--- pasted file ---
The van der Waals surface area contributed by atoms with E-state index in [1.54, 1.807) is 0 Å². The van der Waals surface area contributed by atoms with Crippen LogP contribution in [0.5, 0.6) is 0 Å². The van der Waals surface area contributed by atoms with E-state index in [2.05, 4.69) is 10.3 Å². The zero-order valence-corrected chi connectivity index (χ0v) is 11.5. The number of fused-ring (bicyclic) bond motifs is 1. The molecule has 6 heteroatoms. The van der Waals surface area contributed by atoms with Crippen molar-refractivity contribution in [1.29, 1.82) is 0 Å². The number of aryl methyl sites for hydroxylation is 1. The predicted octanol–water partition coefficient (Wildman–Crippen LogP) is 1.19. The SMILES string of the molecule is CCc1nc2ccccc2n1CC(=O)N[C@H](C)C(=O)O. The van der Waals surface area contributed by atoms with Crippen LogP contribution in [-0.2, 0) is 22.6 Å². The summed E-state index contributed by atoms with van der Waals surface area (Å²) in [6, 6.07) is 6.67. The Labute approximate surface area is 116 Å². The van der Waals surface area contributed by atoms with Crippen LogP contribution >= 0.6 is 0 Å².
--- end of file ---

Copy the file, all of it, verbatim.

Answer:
The van der Waals surface area contributed by atoms with E-state index in [1.54, 1.807) is 0 Å². The van der Waals surface area contributed by atoms with Crippen LogP contribution in [0.5, 0.6) is 0 Å². The van der Waals surface area contributed by atoms with E-state index in [2.05, 4.69) is 10.3 Å². The zero-order valence-corrected chi connectivity index (χ0v) is 11.5. The number of fused-ring (bicyclic) bond motifs is 1. The molecule has 6 heteroatoms. The van der Waals surface area contributed by atoms with Crippen molar-refractivity contribution in [1.29, 1.82) is 0 Å². The number of aryl methyl sites for hydroxylation is 1. The predicted octanol–water partition coefficient (Wildman–Crippen LogP) is 1.19. The SMILES string of the molecule is CCc1nc2ccccc2n1CC(=O)N[C@H](C)C(=O)O. The van der Waals surface area contributed by atoms with Crippen LogP contribution in [-0.2, 0) is 22.6 Å². The summed E-state index contributed by atoms with van der Waals surface area (Å²) in [6, 6.07) is 6.67. The Labute approximate surface area is 116 Å². The van der Waals surface area contributed by atoms with Crippen LogP contribution >= 0.6 is 0 Å².